Jane’s Carousel, the beloved Brooklyn Bridge Park attraction, may have only been installed in 2011 at its current location, but the carousel itself is turning 100 years old this year.

As with any centennial celebration, there will be festivities — free carousel rides, face painting, and “balloon twisters” — on Saturday, May 7th, between 11 a.m. and 6 p.m. (Tickets are usually $2.) Mayor Eric Adams, the former Brooklyn borough president, is among the attendees scheduled to attend.

The carousel was originally manufactured by the Philadelphia Toboggan Company in 1922 and placed at was once Idora Park in Youngstown, Ohio.

From a 1935 postcard


After suffering a devastating fire, the amusement park shut down in 1984, and billionaires David and Jane Walentas bought the carousel in hopes of placing it in Brooklyn, as part of the Empire State Fulton Ferry Park. (David Walentas, the prolific developer who bought real estate in DUMBO before it was DUMBO, was in charge of the nascent park’s plans at the time.)

Jane Walentas painstakingly restored the 48 carousel horses, chariots and other features, removing years of paint with an X-ACTO knife over the decades, explaining to WNYC, “It’s not a labor of love. It’s an obsession.”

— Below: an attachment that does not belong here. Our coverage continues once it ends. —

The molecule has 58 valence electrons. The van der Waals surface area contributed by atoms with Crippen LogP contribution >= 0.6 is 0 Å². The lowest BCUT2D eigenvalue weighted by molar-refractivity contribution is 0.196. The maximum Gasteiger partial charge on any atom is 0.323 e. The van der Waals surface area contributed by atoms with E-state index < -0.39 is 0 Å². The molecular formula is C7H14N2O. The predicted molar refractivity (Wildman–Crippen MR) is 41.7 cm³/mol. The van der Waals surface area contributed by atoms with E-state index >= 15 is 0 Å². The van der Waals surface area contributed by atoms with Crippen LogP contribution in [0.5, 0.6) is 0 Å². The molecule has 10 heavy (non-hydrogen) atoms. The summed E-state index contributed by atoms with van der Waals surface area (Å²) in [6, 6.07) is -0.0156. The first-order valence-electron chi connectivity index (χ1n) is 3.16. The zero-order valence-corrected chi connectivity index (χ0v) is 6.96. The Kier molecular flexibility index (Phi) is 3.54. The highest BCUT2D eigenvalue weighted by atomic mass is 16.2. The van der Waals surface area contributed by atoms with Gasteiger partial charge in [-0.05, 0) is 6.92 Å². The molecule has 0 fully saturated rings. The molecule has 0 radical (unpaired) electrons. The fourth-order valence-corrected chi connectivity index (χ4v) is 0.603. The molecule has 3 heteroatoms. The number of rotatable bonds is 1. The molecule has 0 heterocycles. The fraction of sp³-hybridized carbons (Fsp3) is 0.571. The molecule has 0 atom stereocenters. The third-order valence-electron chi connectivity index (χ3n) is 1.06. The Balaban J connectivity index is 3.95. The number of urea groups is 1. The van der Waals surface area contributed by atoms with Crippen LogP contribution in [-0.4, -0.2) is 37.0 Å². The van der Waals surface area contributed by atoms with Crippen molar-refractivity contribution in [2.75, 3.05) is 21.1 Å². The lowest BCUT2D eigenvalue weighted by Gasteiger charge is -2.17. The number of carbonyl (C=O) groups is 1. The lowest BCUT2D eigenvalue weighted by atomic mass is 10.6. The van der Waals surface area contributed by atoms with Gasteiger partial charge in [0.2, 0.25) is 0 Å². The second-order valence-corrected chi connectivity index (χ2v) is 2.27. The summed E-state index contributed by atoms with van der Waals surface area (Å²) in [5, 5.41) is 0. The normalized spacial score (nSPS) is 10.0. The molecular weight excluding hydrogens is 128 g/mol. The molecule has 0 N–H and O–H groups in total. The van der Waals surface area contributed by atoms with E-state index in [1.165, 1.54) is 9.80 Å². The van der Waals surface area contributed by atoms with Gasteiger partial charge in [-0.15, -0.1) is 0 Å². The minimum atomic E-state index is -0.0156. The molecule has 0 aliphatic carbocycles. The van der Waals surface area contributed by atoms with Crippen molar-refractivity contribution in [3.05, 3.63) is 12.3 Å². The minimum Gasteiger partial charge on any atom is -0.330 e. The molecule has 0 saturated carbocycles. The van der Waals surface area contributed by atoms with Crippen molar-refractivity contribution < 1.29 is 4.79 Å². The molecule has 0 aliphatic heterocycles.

A horse on Jane's Carousel


Closer to completion, she enlisted others to help: WNYC reported that restorers from the Metropolitan Museum of Art “worked on the art on the carousel's inside panels, and Mercedes-Benz detail workers painted small details on bridles and saddles.”

By 2011, the carousel was ready for its debut, inside a glass “jewelbox” designed by world-renowned architect Jean Nouvel at the edge of the East River. The picturesque location became dramatic when Superstorm Sandy hit in 2012, submerging DUMBO and the carousel.

(The carousel was fine; the sublevel was flooded, affecting the electronics, but workers were able to pump the water out.)

Jane Walentas died in 2020; The New York Times noted in an obituary that her husband credited her as his partner in transforming the neighborhood. “There would be no Dumbo without Jane,” her husband said.

Jane's Carousel


“The Walentas family is tremendously proud to commemorate Jane’s Carousel in honor of Jane’s great dedication and restoration efforts of this historic structure into an iconic attraction in New York City,” Jane's husband David and their son Jed said in a statement. “Jane’s Carousel was truly the spark that made Brooklyn Bridge Park a destination around the world, making the area a desirable place to visit, live and work to this day.”